The Monotones Ask the Eternal Question
In the 1950s, the street corners of cities across the US were the rehearsal halls for nascent doo wop groups perfecting their harmonies. Frankie Lymon & the Teenagers and the Chips were among thousands of teens who honed their vocal skills under a streetlamp, dreaming of success.
A group of teenage friends from Newark, New Jersey’s Baxter Terrace housing projects in 1955 formed the Monotones, patterning themselves after doo wop stars like the Heartbeats, the Cadillacs and the Spaniels. Lead singer Charles Patrick, first tenor Warren Davis, second tenor George Malone, bass man John Smith, second bass John Ryane and his brother, baritone Warren Ryanes took their name from a group that was breaking up. Richard Crouse writes in Who Wrote the Book of Love? that one of the group’s members remembered that the name fit these close friends perfectly because “the word means ‘one tone,’ and we were so close, like one.”
The Monotones’ first taste of success was a win on Ted Mack’s Amateur Hour in 1956, the American Idol of its day. Hoping to build on that, lead singer Patrick searched for a song that could become the group’s first single. that Patrick’s inspiration came from an unlikely source.
“Patrick went to a sheet-music store to look for songs for his band to record," writes Crouse. "An old Four Lads tune called ‘Book of Love’ caught his eye just as the shop’s radio was playing a commercial for a popular brand of toothpaste.
“‘You’ll wonder where the yellow went,’ the radio trumpeted, ‘when you brush your teeth with Pepsodent.’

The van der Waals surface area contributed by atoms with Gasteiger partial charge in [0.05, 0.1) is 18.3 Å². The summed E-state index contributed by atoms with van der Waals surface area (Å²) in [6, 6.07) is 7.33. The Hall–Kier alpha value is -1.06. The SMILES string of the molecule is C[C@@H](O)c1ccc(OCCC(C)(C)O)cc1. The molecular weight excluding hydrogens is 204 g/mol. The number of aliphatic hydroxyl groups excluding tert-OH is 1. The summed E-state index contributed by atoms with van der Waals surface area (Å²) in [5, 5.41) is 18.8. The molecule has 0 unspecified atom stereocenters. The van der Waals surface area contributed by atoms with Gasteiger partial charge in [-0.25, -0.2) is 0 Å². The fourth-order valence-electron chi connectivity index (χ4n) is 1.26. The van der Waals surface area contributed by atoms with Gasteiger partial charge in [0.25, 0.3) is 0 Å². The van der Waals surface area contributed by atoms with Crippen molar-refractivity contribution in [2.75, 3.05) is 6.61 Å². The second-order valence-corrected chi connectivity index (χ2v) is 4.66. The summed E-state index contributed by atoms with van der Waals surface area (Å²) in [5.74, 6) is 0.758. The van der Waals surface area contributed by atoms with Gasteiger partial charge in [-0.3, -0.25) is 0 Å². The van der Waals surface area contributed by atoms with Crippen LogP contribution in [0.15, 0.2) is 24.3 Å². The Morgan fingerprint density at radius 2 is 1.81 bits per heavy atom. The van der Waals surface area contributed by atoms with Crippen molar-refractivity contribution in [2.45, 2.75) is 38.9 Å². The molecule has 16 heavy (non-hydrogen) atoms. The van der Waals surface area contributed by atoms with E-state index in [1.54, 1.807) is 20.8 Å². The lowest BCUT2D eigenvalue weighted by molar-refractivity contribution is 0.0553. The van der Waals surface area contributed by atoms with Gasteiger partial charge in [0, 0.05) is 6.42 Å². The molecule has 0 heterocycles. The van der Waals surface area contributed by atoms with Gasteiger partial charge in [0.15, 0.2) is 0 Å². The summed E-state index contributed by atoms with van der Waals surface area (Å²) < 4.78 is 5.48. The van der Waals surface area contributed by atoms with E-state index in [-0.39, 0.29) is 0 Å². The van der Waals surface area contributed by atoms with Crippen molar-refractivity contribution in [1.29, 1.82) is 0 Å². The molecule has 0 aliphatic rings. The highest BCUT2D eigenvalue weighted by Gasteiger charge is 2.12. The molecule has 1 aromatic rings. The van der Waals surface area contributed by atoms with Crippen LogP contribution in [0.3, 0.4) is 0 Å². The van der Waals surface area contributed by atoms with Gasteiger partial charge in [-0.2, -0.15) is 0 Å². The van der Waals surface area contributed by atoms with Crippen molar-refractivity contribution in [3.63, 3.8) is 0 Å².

“Patrick was amused by the jingle, humming it while paying for the sheet music and making his way home. He met with his friends where they worked on new material. Singing together, they came up with a new song based on Patrick’s visit to the sheet-music store. Borrowing the Four Lads’ title and combining it with the hook of the toothpaste commercial, they produced their version of ‘Book of Love.’ The band thought the up-tempo ditty was cute, but they were concentrating on ballads, which they thought were their strong suit. They agreed to play the song live but didn’t consider committing it to tape.”
The Monotones Perform "Book of Love"
But when another local band, the Kodaks, heard “Book of Love” and decided to record it, the Monotones hurriedly made a demo of the tune and shopped it around. They eventually landed a deal with a small label, Hull Records. On September 26, 1957, the group went into New York City’s Bell Sound Studios to record “Book of Love.” AllMusic explains that a happy accident inspired a memorable element of the song.
“(W)hile the group was rehearsing the intro of the song in the studio, a baseball came crashing through a window and — perfectly timed — hit a wall, causing a resounding crash. The group was listening to a playback of the song and sure enough, there it was: “Oh, I wonder, wonder who ba doo doo who — BOOM! — who wrote the book of love?” They decided to keep it, adding a solitary kick of a bass drum.”
The intricate harmony of the Monotones produced a doo wop classic that rose to №5 on the Billboard chart in 1958. The song’s lyrics are referenced in both Don McLean’s “American Pie” and Led Zeppelin’s “Rock and Roll.” Sha Na Na performed “Book of Love” at Woodstock and the song was part of the American Graffiti soundtrack. But the song never answers the question: Who wrote the Book of Love?
Mastropolo is the author of Fillmore East: The Venue That Changed Rock Music Forever.